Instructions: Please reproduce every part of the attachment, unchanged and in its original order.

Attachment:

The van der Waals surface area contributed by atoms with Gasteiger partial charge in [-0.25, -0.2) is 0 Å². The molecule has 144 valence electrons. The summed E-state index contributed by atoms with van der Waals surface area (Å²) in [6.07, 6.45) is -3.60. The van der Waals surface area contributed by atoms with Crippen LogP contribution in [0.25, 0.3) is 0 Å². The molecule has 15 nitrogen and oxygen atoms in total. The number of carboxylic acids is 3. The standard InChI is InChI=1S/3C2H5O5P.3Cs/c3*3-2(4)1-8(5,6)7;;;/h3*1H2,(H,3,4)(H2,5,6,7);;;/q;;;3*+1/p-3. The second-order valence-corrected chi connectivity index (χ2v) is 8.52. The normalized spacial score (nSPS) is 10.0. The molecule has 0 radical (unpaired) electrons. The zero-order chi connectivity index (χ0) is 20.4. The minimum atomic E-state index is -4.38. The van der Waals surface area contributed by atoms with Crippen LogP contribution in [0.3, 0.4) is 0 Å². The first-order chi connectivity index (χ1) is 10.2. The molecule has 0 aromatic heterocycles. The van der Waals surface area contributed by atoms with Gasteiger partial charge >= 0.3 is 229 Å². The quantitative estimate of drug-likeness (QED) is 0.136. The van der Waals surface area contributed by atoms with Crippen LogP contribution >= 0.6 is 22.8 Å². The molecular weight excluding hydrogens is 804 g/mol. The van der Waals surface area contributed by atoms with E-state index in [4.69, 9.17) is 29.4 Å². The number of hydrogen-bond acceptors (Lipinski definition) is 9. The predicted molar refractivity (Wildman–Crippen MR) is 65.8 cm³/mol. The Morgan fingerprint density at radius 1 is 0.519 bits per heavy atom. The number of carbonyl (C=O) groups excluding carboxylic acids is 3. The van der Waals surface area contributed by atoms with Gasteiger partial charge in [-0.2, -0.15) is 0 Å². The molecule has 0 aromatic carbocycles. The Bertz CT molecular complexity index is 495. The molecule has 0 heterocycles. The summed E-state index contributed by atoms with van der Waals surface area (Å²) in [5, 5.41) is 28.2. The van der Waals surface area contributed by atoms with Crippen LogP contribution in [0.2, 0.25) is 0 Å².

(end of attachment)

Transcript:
The van der Waals surface area contributed by atoms with Gasteiger partial charge in [-0.25, -0.2) is 0 Å². The molecule has 144 valence electrons. The summed E-state index contributed by atoms with van der Waals surface area (Å²) in [6.07, 6.45) is -3.60. The van der Waals surface area contributed by atoms with Crippen LogP contribution in [0.25, 0.3) is 0 Å². The molecule has 15 nitrogen and oxygen atoms in total. The number of carboxylic acids is 3. The standard InChI is InChI=1S/3C2H5O5P.3Cs/c3*3-2(4)1-8(5,6)7;;;/h3*1H2,(H,3,4)(H2,5,6,7);;;/q;;;3*+1/p-3. The second-order valence-corrected chi connectivity index (χ2v) is 8.52. The normalized spacial score (nSPS) is 10.0. The molecule has 0 radical (unpaired) electrons. The zero-order chi connectivity index (χ0) is 20.4. The minimum atomic E-state index is -4.38. The van der Waals surface area contributed by atoms with Crippen LogP contribution in [0.3, 0.4) is 0 Å². The first-order chi connectivity index (χ1) is 10.2. The molecule has 0 aromatic heterocycles. The van der Waals surface area contributed by atoms with Gasteiger partial charge >= 0.3 is 229 Å². The quantitative estimate of drug-likeness (QED) is 0.136. The van der Waals surface area contributed by atoms with Crippen LogP contribution >= 0.6 is 22.8 Å². The molecular weight excluding hydrogens is 804 g/mol. The van der Waals surface area contributed by atoms with E-state index in [4.69, 9.17) is 29.4 Å². The number of hydrogen-bond acceptors (Lipinski definition) is 9. The predicted molar refractivity (Wildman–Crippen MR) is 65.8 cm³/mol. The Morgan fingerprint density at radius 1 is 0.519 bits per heavy atom. The number of carbonyl (C=O) groups excluding carboxylic acids is 3. The van der Waals surface area contributed by atoms with Gasteiger partial charge in [-0.2, -0.15) is 0 Å². The molecule has 0 aromatic carbocycles. The Bertz CT molecular complexity index is 495. The molecule has 0 heterocycles. The summed E-state index contributed by atoms with van der Waals surface area (Å²) in [5, 5.41) is 28.2. The van der Waals surface area contributed by atoms with Crippen LogP contribution in [0.2, 0.25) is 0 Å².